I was, at first, convinced Harley was at least at risk of developing emotionally unstable (borderline) personality disorder. This can’t be diagnosed in children her age, but it sure seemed she would meet the criteria at some point. BPD is, though, usually a trauma-based condition. So is Harley’s condition, as it turns out.

I had lots of sympathy for Harley, even as Casey and Mike almost lost it with her. This is in part due to the similarities between her experience and mine, but also due to Casey’s caring writing style.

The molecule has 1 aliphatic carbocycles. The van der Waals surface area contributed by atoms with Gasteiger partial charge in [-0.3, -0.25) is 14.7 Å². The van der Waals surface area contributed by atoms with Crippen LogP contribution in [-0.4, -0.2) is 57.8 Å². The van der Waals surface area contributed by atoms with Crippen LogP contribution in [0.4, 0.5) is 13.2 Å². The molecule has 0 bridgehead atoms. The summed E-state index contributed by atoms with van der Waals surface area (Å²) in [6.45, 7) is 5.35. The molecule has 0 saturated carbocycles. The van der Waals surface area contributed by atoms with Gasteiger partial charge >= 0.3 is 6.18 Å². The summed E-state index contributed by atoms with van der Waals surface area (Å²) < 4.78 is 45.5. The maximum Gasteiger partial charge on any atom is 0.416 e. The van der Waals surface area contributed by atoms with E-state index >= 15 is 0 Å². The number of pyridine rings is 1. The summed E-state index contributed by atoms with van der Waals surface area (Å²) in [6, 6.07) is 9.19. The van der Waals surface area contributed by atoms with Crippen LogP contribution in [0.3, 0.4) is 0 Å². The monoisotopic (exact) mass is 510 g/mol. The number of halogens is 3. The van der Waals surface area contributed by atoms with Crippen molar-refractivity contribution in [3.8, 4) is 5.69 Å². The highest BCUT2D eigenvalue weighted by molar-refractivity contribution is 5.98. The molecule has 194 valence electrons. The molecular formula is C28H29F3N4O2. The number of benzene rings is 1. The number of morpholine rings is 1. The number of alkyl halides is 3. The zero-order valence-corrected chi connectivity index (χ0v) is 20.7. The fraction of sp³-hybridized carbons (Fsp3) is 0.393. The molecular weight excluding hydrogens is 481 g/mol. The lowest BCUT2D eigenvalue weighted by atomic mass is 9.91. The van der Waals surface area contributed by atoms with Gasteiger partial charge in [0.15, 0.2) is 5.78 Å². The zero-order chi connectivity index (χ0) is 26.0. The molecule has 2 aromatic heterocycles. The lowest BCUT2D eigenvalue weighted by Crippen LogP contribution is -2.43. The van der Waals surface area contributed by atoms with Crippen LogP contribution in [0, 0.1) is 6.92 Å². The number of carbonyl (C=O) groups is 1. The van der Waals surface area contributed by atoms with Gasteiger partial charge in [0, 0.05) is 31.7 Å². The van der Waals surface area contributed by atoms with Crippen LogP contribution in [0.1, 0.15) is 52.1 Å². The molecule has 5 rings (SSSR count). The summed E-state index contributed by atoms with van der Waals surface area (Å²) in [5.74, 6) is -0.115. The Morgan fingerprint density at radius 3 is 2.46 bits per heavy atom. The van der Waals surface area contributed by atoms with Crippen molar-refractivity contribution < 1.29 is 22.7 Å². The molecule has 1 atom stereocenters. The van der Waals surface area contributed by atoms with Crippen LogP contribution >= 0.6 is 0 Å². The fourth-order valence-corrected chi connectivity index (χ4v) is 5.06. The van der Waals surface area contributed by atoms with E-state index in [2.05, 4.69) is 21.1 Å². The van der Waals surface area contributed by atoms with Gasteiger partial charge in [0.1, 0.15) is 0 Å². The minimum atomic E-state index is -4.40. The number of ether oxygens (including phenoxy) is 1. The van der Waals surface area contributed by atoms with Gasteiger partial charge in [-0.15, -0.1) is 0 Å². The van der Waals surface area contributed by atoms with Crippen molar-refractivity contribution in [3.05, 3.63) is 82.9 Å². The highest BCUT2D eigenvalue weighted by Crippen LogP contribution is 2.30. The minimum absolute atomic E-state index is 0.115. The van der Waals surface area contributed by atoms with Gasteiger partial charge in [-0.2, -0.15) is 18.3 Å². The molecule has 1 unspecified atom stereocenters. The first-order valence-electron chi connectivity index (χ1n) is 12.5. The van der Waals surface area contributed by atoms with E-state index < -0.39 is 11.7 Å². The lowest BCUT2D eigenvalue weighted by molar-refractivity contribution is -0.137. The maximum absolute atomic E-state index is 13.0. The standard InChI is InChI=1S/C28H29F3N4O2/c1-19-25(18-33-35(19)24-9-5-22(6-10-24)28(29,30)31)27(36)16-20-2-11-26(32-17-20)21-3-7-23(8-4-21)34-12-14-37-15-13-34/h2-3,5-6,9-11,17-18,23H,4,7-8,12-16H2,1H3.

Still, the book dragged a little at first. That’s probably to illustrate how little progress was made at first. Once Harley’s real situation is clear, things after all move more quickly.

At the end, Casey explains some of the issues with the 28-day care order. This was really interesting to read.

Overall, I really loved this book. I should’ve read it as soon as it came out.

Book Details

Title: Let Me Go: Abused and Afraid, She Has Nothing to Live for
Author: Casey Watson
Publisher: HarperElement
Publication Date: August 6, 2020